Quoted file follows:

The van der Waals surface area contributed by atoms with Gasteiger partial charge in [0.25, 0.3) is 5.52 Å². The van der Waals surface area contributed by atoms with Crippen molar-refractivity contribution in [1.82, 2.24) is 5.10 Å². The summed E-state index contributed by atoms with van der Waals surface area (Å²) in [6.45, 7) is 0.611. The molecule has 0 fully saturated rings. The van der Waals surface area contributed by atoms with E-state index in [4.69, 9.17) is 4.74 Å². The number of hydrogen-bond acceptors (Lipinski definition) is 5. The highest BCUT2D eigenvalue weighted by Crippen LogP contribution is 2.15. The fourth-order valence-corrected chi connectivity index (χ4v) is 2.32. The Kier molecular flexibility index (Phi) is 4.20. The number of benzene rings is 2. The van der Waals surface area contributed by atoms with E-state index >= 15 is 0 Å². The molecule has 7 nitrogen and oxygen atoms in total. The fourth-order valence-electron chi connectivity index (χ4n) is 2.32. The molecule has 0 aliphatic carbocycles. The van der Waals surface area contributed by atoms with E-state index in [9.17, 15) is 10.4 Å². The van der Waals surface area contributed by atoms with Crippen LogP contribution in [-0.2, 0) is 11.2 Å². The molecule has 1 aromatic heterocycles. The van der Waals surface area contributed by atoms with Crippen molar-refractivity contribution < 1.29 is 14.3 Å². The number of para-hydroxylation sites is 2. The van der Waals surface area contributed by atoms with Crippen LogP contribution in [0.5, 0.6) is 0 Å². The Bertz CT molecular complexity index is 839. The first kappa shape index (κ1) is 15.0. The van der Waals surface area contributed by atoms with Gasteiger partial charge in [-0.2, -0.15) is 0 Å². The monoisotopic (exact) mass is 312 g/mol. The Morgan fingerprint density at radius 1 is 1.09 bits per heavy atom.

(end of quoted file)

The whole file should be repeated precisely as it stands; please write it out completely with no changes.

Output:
The van der Waals surface area contributed by atoms with Gasteiger partial charge in [0.25, 0.3) is 5.52 Å². The van der Waals surface area contributed by atoms with Crippen molar-refractivity contribution in [1.82, 2.24) is 5.10 Å². The summed E-state index contributed by atoms with van der Waals surface area (Å²) in [6.45, 7) is 0.611. The molecule has 0 fully saturated rings. The van der Waals surface area contributed by atoms with E-state index in [4.69, 9.17) is 4.74 Å². The number of hydrogen-bond acceptors (Lipinski definition) is 5. The highest BCUT2D eigenvalue weighted by Crippen LogP contribution is 2.15. The fourth-order valence-corrected chi connectivity index (χ4v) is 2.32. The Kier molecular flexibility index (Phi) is 4.20. The number of benzene rings is 2. The van der Waals surface area contributed by atoms with E-state index >= 15 is 0 Å². The molecule has 7 nitrogen and oxygen atoms in total. The fourth-order valence-electron chi connectivity index (χ4n) is 2.32. The molecule has 0 aliphatic carbocycles. The van der Waals surface area contributed by atoms with E-state index in [9.17, 15) is 10.4 Å². The van der Waals surface area contributed by atoms with Crippen LogP contribution in [-0.2, 0) is 11.2 Å². The molecule has 1 aromatic heterocycles. The van der Waals surface area contributed by atoms with Crippen molar-refractivity contribution < 1.29 is 14.3 Å². The number of para-hydroxylation sites is 2. The van der Waals surface area contributed by atoms with Crippen LogP contribution in [0.5, 0.6) is 0 Å². The Bertz CT molecular complexity index is 839. The first kappa shape index (κ1) is 15.0. The van der Waals surface area contributed by atoms with Gasteiger partial charge in [-0.2, -0.15) is 0 Å². The monoisotopic (exact) mass is 312 g/mol. The Morgan fingerprint density at radius 1 is 1.09 bits per heavy atom.